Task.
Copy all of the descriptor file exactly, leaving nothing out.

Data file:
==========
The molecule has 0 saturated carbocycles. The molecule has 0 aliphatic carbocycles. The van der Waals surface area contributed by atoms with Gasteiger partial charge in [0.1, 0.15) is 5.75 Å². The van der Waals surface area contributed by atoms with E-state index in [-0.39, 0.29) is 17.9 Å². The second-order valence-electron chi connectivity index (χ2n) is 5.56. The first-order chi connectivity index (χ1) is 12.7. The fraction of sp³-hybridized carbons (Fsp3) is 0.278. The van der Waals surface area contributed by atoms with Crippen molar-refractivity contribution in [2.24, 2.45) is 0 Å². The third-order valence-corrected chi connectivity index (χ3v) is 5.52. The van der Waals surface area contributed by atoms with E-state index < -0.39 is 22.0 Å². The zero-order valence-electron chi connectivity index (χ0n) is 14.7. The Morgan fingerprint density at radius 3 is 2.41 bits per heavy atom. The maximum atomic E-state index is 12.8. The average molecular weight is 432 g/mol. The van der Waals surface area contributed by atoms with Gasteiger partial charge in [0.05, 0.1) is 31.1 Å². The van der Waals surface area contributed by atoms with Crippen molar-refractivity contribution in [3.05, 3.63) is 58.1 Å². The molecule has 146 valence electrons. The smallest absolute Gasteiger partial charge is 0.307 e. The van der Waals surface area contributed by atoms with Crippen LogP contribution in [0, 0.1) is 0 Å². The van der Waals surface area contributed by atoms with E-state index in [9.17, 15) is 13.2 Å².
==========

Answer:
The molecule has 0 saturated carbocycles. The molecule has 0 aliphatic carbocycles. The van der Waals surface area contributed by atoms with Gasteiger partial charge in [0.1, 0.15) is 5.75 Å². The van der Waals surface area contributed by atoms with E-state index in [-0.39, 0.29) is 17.9 Å². The second-order valence-electron chi connectivity index (χ2n) is 5.56. The first-order chi connectivity index (χ1) is 12.7. The fraction of sp³-hybridized carbons (Fsp3) is 0.278. The van der Waals surface area contributed by atoms with Crippen molar-refractivity contribution in [2.24, 2.45) is 0 Å². The third-order valence-corrected chi connectivity index (χ3v) is 5.52. The van der Waals surface area contributed by atoms with E-state index < -0.39 is 22.0 Å². The zero-order valence-electron chi connectivity index (χ0n) is 14.7. The Morgan fingerprint density at radius 3 is 2.41 bits per heavy atom. The maximum atomic E-state index is 12.8. The average molecular weight is 432 g/mol. The van der Waals surface area contributed by atoms with Gasteiger partial charge in [0.05, 0.1) is 31.1 Å². The van der Waals surface area contributed by atoms with Crippen molar-refractivity contribution in [3.05, 3.63) is 58.1 Å². The molecule has 146 valence electrons. The smallest absolute Gasteiger partial charge is 0.307 e. The van der Waals surface area contributed by atoms with Crippen LogP contribution in [0, 0.1) is 0 Å². The van der Waals surface area contributed by atoms with E-state index in [9.17, 15) is 13.2 Å².